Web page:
I don’t know exactly what I was expecting in the middle of a busy Friday afternoon, but I know this: Once I stepped off a freight elevator that took me to the top of the new East Stadium, I was more than surprised. I was shocked. What I saw in what will be the highest seats in Memorial Stadium’s storied history just might offer the best view of Lincoln … a sweeping, majestic expansion that will push Nebraska’s capacity to about 92,000 fans and, believe or not, whoever is lucky enough to latch onto those new seats will still feel a sense of intimacy and fully connected to what’s happening on the field.
I am not a carnival barker here. On the way up in a smooth ride on the fastest elevators in the state of Nebraska, I was expecting to feel exactly the opposite – disconnected and far from the madding crowd … stranded somewhere on a cliff near the top of college football’s Mt. Everest. Maybe it was the 69-degree temperature that felt like a beautiful San Diego afternoon. Maybe it was the grandeur of visualizing what life will be like this fall when visiting teams come into Memorial Stadium and see something twice as high as they’ve ever seen from their bench on the west sideline. I could close my eyes and almost hear the Memorial Roar redefine itself, and I thought to myself, what a wonderful world that would be.
The ultimate question, I guess, is would I enjoy watching a game from this unique perch? The answer is yes I would because it does not feel nearly as far-reaching looking down as it does looking up. I have had more than one Athletic Department employee tell me the view I saw Friday was the best view in the stadium, and I honestly thought they were kidding me because I’ve heard the jokes that emerge from a major construction project. “You know every seat up there is going to need a seatbelt, so the wind doesn’t blow you out of it” was one remark. I laughed but even in harsh weather, I could envision Nebraska’s heartiest fans emulating Green Bay Packer fans in those valuable seats on a cold, windy afternoon in November. Those extra 6,200 seats, which include sold-out skyboxes, are going to make the Tunnel Walk more intimidating than it has ever been.
East Stadium Offers Sweeping Views of Lincoln
The best thing about the 15 rows of seats that stretch the length of the field and sit on top of 38 skyboxes is the escalator ride that takes you from ground level to level 6, so you can stare straight across the field at the press box. The club seats and suites in the West Stadium have great views of the field, but they don’t offer the sweeping views the East Stadium has. You can, for instance, see the Devaney Center, Pinnacle Bank Arena and Hawks Field, not to mention NU’s Coliseum, Mueller Tower, the campus and the new hotels in the Haymarket Area.
This panoramic view makes you feel up but not out. The unique design includes 12 entrances, compared to eight in the North Stadium and five in the South Stadium. In other words, fans who buy these seats will have very few steps to climb and bench seats that will be two inches wider than anywhere else in the stadium with the exception of club seats and suite seats. There is ample leg room to go along with the wider seats, plus built-in backrests. Did we mention that the rest rooms and concession stands are located in the concourse right behind the seats? Since these are the first and last sideline seats built inside Memorial Stadium since 1922-23, Nebraska wanted to do it right. (Historical footnote: Sideline suite seats have been built since the 1920s, but these are the first and last reserved seats).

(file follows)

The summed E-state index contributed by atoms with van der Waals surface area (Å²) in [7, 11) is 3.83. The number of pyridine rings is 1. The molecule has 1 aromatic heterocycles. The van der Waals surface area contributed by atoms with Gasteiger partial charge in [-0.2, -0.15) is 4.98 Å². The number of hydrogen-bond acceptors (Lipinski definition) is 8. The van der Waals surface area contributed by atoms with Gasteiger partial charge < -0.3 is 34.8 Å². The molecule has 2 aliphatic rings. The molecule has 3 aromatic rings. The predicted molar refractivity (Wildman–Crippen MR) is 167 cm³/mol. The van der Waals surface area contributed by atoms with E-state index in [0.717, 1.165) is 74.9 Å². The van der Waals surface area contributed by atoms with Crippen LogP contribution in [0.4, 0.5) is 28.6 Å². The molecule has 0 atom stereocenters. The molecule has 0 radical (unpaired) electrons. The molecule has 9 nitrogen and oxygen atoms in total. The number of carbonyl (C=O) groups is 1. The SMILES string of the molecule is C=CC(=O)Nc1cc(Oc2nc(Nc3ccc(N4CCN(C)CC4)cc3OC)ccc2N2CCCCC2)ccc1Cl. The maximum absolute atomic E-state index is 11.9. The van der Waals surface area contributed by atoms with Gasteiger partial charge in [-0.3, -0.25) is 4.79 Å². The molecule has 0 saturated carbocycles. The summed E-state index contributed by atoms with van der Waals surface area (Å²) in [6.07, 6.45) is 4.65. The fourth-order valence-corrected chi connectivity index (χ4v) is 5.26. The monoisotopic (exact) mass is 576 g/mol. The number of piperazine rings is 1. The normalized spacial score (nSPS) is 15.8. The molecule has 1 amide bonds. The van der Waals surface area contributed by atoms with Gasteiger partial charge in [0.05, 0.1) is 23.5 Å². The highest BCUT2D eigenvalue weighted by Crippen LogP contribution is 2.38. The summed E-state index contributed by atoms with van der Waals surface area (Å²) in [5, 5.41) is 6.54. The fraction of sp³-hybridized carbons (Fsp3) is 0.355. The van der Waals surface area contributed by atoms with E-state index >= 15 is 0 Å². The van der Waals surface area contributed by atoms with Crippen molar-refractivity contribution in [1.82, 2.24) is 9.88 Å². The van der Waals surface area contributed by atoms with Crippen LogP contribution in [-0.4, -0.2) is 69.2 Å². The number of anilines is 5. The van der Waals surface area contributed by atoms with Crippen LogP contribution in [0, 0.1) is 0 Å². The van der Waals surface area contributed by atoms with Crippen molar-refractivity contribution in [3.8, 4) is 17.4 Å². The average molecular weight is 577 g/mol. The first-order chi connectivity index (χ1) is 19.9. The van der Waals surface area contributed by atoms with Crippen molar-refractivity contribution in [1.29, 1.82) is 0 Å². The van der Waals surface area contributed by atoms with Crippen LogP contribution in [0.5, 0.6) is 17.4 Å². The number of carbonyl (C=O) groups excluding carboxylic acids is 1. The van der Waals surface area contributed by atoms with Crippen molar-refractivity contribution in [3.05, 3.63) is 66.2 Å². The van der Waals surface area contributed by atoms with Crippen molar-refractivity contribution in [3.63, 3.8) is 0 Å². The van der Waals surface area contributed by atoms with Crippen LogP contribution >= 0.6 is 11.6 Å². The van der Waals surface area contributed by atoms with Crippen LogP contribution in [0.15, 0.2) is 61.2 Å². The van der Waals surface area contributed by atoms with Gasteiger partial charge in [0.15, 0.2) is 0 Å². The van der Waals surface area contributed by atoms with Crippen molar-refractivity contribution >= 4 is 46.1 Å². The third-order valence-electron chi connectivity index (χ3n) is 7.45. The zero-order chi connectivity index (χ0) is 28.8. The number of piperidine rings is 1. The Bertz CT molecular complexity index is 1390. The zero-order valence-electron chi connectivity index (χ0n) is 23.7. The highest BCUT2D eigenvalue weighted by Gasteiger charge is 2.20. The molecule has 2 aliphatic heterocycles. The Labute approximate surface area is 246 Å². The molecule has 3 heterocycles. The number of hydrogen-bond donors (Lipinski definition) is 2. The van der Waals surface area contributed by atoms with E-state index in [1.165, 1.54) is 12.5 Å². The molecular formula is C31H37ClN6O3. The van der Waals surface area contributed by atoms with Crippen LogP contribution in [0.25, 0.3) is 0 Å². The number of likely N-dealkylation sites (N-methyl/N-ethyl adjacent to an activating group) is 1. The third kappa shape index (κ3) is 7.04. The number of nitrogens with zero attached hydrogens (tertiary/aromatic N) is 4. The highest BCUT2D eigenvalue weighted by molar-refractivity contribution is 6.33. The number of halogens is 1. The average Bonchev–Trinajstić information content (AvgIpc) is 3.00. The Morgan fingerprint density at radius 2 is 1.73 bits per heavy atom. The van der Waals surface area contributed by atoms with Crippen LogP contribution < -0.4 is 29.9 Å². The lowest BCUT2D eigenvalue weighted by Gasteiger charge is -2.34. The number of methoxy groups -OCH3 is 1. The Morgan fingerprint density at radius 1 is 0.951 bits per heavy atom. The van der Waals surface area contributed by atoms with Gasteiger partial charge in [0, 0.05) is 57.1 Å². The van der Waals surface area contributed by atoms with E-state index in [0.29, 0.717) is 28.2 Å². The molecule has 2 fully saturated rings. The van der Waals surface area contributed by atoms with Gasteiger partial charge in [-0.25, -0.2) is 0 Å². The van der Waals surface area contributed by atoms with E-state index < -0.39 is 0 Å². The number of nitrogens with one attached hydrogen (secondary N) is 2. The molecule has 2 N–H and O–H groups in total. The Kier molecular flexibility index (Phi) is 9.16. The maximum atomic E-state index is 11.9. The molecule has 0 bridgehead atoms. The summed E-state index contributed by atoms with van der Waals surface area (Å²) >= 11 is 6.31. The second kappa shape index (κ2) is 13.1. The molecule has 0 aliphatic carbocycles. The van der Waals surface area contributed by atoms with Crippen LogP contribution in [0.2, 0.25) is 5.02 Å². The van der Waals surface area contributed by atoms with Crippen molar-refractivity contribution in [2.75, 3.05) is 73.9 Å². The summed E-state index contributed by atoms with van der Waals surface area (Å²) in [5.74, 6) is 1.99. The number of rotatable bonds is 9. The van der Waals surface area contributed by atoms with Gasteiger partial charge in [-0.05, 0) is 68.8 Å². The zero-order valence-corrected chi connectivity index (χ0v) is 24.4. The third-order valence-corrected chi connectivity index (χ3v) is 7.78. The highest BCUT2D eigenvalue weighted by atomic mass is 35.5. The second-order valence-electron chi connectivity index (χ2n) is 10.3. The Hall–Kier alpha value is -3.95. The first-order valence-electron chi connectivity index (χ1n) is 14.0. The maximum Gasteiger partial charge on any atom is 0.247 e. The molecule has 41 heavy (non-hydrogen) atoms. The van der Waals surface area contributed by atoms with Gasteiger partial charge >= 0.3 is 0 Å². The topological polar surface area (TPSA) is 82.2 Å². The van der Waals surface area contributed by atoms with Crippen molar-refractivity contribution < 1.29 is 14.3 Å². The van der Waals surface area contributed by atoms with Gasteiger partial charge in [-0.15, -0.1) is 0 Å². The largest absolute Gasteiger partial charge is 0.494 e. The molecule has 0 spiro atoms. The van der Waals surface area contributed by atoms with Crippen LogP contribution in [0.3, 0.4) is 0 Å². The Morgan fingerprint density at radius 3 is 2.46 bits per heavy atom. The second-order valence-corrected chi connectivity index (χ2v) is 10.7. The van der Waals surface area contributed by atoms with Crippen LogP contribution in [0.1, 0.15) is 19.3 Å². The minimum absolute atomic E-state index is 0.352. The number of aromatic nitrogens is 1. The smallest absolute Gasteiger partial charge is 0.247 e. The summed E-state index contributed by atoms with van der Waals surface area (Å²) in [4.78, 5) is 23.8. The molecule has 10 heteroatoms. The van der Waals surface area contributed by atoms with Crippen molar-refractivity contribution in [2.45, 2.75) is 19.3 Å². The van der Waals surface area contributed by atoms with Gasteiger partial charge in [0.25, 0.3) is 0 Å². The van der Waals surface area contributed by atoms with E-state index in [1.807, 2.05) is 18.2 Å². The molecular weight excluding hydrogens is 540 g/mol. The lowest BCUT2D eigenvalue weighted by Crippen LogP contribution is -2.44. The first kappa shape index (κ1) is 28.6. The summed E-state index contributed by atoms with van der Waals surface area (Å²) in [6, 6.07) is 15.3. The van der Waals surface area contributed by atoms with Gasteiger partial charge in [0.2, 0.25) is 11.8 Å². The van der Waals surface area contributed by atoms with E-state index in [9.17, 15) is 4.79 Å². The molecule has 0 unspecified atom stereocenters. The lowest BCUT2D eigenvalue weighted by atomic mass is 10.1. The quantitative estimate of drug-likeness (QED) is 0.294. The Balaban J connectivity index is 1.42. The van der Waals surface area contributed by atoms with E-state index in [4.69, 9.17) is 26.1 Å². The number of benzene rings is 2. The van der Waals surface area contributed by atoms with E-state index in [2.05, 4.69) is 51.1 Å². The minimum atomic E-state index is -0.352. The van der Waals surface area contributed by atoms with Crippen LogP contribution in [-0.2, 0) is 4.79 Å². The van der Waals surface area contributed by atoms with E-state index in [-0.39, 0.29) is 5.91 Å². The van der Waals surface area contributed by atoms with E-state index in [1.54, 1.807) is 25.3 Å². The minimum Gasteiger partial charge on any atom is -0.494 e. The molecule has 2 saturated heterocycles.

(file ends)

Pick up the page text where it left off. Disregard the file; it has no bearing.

No wonder I could look down on the field and see almost exactly where Jim Pillen recovered Billy Sims’ fumble that cost Oklahoma a national championship 35 years ago. That same historically etched play would look every bit as big to me in the East Stadium as it looked from my West Stadium press box vantage point. If a play like that happens this fall, I thought to myself, I would love to see it and experience it from the new East Stadium view.
Two colleagues put on hard hats and joined me in navigating through the construction and on up the elevator. I asked one where he sits on Game Day. He pointed down to the lower level of East Stadium. When I asked which view was better, he said that the one we were looking at was better. I asked the other colleague what he thought. “This is one of the best views I’ve seen in Memorial Stadium,” he said, admitting he was more surprised than shocked. Would he enjoy sitting in the new East Stadium, if he wasn’t shooting video and bringing the game to life on Huskers.com? Yes. Bottom line, the three men and a camera that went up high on Friday afternoon, showed a clean sweep endorsement of a sweeping view that you just have to see to believe.
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Can't wait to try out the new seats. As a 1965 Architecture grad, I was there when it all got started. Most of my career has been in New York City and Stamford, Connecticut, and am now retired in sunny Florida. I still get to a game now and then through the generosity of the NU Foundation where I sponsor a scholarship for architecture students. Hope they can put me in one of those seats when I come back in October. Enjoy your articles very much. Please keep them coming for all of us lost souls far from good ole Lincoln. Harry Culpen, Culpen and Woods Architects (I had the BEST education at NU that any architect could wish for – what a great place!)
Great view. Love what's happening in Huskerville. Ray Ashby, Houston, Texas
Thanks for the insight and the view from the top. I've had seats in section 109 four rows from the previous top for about 20 years.Michael A. Taylor, Omaha, Nebraska